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Gregory Barker: To ask the Secretary of State for Environment, Food and Rural Affairs what mechanisms are in place to ensure regular review of climate change indicators and policy to ensure that the necessary steps are being taken on emissions reductions. 
Mr. Morley: Overall progress on climate change indicators is publicly reported annually, as described on the sustainable development website, and reviewed by the inter-departmental Sustainable Development Programme Board.
The current review of the UK Climate Change Programme is looking at how existing climate change policies are performing, and the range of policies that might be put in place in future to put the UK back on track to achieving our domestic carbon dioxide goals.
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Additionally, the Sustainable Energy Policy Network (SEPN), set up following the publication of the Energy White Paper in 2003, meets regularly at official and ministerial level to discuss progress on a range of climate change and energy policy issues.
Gregory Barker: To ask the Secretary of State for Environment, Food and Rural Affairs what recent discussions her Department has had with the Office of the Deputy Prime Minister on the climate change programme. 
Mr. Morley: I and my officials have regular discussions with the Office of the Deputy Prime Minister on the Climate Change Programme both as part of the review process, and our involvement in the Sustainable Energy Policy Network.
Gregory Barker: To ask the Secretary of State for Environment, Food and Rural Affairs what estimate she has made of the amount of illegal timber imported into Europe from (a) China, (b) Indonesia and (c) Brazil in each of month of the last three years.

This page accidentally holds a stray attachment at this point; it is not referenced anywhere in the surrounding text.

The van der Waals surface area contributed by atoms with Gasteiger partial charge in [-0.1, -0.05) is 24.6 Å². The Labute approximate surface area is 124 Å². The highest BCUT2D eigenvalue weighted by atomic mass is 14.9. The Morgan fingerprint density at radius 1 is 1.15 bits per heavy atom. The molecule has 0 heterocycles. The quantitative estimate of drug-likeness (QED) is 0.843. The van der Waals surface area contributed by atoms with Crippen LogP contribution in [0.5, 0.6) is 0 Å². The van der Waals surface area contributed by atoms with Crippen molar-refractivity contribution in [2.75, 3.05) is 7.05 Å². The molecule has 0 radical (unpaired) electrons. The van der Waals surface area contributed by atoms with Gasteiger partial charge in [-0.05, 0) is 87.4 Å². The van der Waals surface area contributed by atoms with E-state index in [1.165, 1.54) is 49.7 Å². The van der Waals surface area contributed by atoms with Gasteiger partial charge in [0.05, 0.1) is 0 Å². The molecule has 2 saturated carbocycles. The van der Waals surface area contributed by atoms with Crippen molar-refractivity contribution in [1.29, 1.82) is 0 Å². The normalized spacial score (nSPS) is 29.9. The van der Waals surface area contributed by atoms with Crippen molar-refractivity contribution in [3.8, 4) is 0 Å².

Mr. Morley: The UK is the world's fourth largest importer of wood products. However, with the exception of species included on the Convention on International Trade in Endangered Species (CITES) we are unable to estimate how much illegally logged timber is coming into the UK as timber is not identified as legal or illegal at ports of entry.
Once the recently adopted EU Forest Law Enforcement Governance and Trade (FLEGT) Regulation comes into force it will enable member states to prohibit the entry into the EU of illegal timber products from countries that enter into Partnership Agreements with the European Union.
Rosie Cooper: To ask the Secretary of State for Environment, Food and Rural Affairs (1) how many households in (a) West Lancashire constituency and (b) North West region received assistance under the Warm Front scheme in each year since the scheme began; 
|Number of households assisted|
|200506 (to 31 December 2005)||537|
|Number of households assisted|
|Year 6 (to 31 December 2005)||27,815|
Eaga Partnership, in their role as Warm Front scheme manager, carry out a range of activities at a national and local level to encourage those households at risk from fuel poverty to apply to the scheme for assistance. Those not in receipt of a qualifying benefit at the time of application are offered a benefit entitlement check, which is designed to provide both the potential of increasing household income and to establish eligibility of households to benefit from measures under Warm Front.